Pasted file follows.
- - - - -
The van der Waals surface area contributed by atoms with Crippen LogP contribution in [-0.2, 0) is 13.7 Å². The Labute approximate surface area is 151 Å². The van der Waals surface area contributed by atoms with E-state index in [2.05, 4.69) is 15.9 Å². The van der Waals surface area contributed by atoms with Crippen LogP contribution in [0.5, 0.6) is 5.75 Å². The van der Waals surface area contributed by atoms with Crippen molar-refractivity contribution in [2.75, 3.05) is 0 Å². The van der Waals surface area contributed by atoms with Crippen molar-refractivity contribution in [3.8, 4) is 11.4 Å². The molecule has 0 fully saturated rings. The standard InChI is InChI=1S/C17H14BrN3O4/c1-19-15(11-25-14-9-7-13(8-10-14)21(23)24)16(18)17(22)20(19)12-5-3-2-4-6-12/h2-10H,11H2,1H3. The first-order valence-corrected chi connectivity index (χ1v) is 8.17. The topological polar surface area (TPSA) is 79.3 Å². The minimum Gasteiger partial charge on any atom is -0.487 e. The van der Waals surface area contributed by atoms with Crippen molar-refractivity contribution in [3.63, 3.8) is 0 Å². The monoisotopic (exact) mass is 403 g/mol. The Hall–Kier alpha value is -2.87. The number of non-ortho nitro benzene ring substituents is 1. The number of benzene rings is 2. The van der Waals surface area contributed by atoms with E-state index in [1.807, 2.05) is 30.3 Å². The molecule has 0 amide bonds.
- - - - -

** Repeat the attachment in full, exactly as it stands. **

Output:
The van der Waals surface area contributed by atoms with Crippen LogP contribution in [-0.2, 0) is 13.7 Å². The Labute approximate surface area is 151 Å². The van der Waals surface area contributed by atoms with E-state index in [2.05, 4.69) is 15.9 Å². The van der Waals surface area contributed by atoms with Crippen LogP contribution in [0.5, 0.6) is 5.75 Å². The van der Waals surface area contributed by atoms with Crippen molar-refractivity contribution in [2.75, 3.05) is 0 Å². The van der Waals surface area contributed by atoms with Crippen molar-refractivity contribution in [3.8, 4) is 11.4 Å². The molecule has 0 fully saturated rings. The standard InChI is InChI=1S/C17H14BrN3O4/c1-19-15(11-25-14-9-7-13(8-10-14)21(23)24)16(18)17(22)20(19)12-5-3-2-4-6-12/h2-10H,11H2,1H3. The first-order valence-corrected chi connectivity index (χ1v) is 8.17. The topological polar surface area (TPSA) is 79.3 Å². The minimum Gasteiger partial charge on any atom is -0.487 e. The van der Waals surface area contributed by atoms with Crippen molar-refractivity contribution in [3.63, 3.8) is 0 Å². The monoisotopic (exact) mass is 403 g/mol. The Hall–Kier alpha value is -2.87. The number of non-ortho nitro benzene ring substituents is 1. The number of benzene rings is 2. The van der Waals surface area contributed by atoms with E-state index in [1.807, 2.05) is 30.3 Å². The molecule has 0 amide bonds.